Let us remember that for Israel under the Old Covenant, observance of these rituals and ceremonies was not an optional thing. It was woven into the very fabric of their lives. Observance was mandatory with the penalties of disobedience being very real. For them, observance of these ceremonies was rule. It was law. To disobey was to commit a serious transgression.


Before looking at details let us examine a broad principle of interpretation which the Bible clearly teaches. It is this: The Hebrew economy was basically a system of types, shadows and examples. It was essentially a lesson book whose lessons were symbols rather than reality. Since the time of Christ, God no longer is dealing with symbols and types. The death of Christ represented a gigantic transition point in God's dealing with humanity. The acted lesson book of the Hebrew economy had fulfilled its purpose and from this point henceforth God (and therefore His people) was dealing with reality. No longer with forms and shadows. (Heb. 8:4,5)

As examples of this principle please look at the following.

(a) Under the Old Covenant God's people had been a single nation of people bound by geographical boundaries, common blood, physical kinship and identified by the outward mark of circumcision. Now God's people were from every nation, kindred, tongue and people, not bound by Abraham's blood line but by the Spirit of Christ (Rom. 2:28,29; 1 Cor. 12:13). Circumcised not in the flesh but in the heart. In other words, the Hebrew economy dealt with carnal things, while the New Covenant deals with Spiritual things.

(b) Under the Old Covenant, Palestine, a physical geographical location had been considered to be the “holy land.” A place upon which God placed special favour. Now Christians recognize (or ought to) that our inheritance is in heaven. “Jerusalem which is above is the mother of us all.” (Gal.4:26). We are “Come unto mount Sion, and unto the city of the living God, the heavenly Jerusalem…” (Heb. 12: 22)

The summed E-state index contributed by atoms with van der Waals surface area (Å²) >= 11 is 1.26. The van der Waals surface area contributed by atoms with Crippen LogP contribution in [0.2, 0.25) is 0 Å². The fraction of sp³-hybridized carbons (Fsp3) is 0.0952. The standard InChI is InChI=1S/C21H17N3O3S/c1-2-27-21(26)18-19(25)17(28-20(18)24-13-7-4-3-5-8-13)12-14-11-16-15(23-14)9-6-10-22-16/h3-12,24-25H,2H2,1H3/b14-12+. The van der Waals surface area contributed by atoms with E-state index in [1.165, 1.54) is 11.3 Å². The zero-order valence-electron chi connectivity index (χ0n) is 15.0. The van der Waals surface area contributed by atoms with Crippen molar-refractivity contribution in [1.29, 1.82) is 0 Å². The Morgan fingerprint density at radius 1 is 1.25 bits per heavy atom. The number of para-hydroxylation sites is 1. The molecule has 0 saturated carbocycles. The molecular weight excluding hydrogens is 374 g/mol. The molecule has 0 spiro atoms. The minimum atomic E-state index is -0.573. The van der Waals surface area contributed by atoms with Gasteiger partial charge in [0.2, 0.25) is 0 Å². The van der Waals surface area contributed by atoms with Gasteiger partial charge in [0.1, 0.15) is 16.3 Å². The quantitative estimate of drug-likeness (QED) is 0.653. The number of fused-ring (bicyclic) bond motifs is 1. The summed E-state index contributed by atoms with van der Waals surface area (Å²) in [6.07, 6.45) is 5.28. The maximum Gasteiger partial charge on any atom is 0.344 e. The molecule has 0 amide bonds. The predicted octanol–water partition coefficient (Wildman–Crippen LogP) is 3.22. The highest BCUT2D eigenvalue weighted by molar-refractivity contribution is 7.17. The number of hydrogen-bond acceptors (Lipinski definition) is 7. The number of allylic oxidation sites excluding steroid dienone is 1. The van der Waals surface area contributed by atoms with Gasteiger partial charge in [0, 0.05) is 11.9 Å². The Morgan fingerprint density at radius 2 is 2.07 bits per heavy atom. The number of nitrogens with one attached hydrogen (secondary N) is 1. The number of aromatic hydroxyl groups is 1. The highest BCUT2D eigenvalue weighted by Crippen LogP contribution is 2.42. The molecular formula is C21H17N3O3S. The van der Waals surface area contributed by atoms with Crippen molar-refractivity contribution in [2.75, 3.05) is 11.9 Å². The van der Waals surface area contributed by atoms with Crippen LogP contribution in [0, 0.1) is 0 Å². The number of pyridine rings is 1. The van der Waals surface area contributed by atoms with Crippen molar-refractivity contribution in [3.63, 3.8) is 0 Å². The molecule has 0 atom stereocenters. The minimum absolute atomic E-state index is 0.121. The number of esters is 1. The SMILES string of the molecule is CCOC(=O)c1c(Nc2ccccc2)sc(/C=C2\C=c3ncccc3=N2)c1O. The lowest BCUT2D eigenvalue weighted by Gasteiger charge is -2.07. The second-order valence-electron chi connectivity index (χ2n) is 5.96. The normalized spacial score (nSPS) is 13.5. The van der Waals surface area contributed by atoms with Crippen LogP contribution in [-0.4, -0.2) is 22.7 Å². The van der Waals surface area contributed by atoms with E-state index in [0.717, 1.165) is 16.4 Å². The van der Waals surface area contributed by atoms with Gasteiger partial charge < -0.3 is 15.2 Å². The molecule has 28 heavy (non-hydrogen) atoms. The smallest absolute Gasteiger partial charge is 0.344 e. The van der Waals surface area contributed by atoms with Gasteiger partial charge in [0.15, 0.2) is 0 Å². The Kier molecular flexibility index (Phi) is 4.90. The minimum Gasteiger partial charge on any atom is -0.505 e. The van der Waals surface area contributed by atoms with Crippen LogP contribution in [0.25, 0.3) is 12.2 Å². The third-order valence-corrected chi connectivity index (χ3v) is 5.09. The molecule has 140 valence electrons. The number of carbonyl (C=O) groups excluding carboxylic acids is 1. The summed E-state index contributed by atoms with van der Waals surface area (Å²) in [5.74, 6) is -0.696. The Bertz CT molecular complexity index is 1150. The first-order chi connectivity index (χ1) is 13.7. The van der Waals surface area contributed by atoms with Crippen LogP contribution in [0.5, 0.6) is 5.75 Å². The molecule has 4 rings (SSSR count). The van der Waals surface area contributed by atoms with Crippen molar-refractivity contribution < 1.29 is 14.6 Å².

(c) The Hebrew economy required the offering of carnal sacrifices which, being only symbols could never really deal with the problems of humanity. (Heb. 10: 1-4). The sacrifices of the New Covenant are real and are effective in reaching the problems of mankind at the deepest level and literally have the power to solve these problems. (1 Peter 2:5; Heb. 13:16)

We could add numerous other examples. However, these three should serve to illustrate the point I am trying to make. Many Christians, failing to understand this principle or, only half accepting it have tried to mingle the old and the new covenants. The result has been a hodge podge of beliefs which show glaring inconsistencies. This has resulted in the belief that (1) The Jews are still God's special chosen people (2) Jerusalem is still a holy location specially protected by God above other locations. Consequently, many prophecies of the old testament relating to the last days are interpreted literally, being applied to literal Jews, literal Palestine, a literal temple etc. In actual fact however, these prophecies ought to be applied in the light of the spiritual application which has been established since the time of the New Covenant.

In other words then, The Old Testament was a period, which came to a definite end with the arrival of the Messiah. (Luke 16:16) During that first period of the Old Covenant the Jews participated in a powerful learning exercise. Every year they took part in rituals and ceremonies which represented the main events of the plan of Salvation. It was a good teaching tool, but it was not the reality.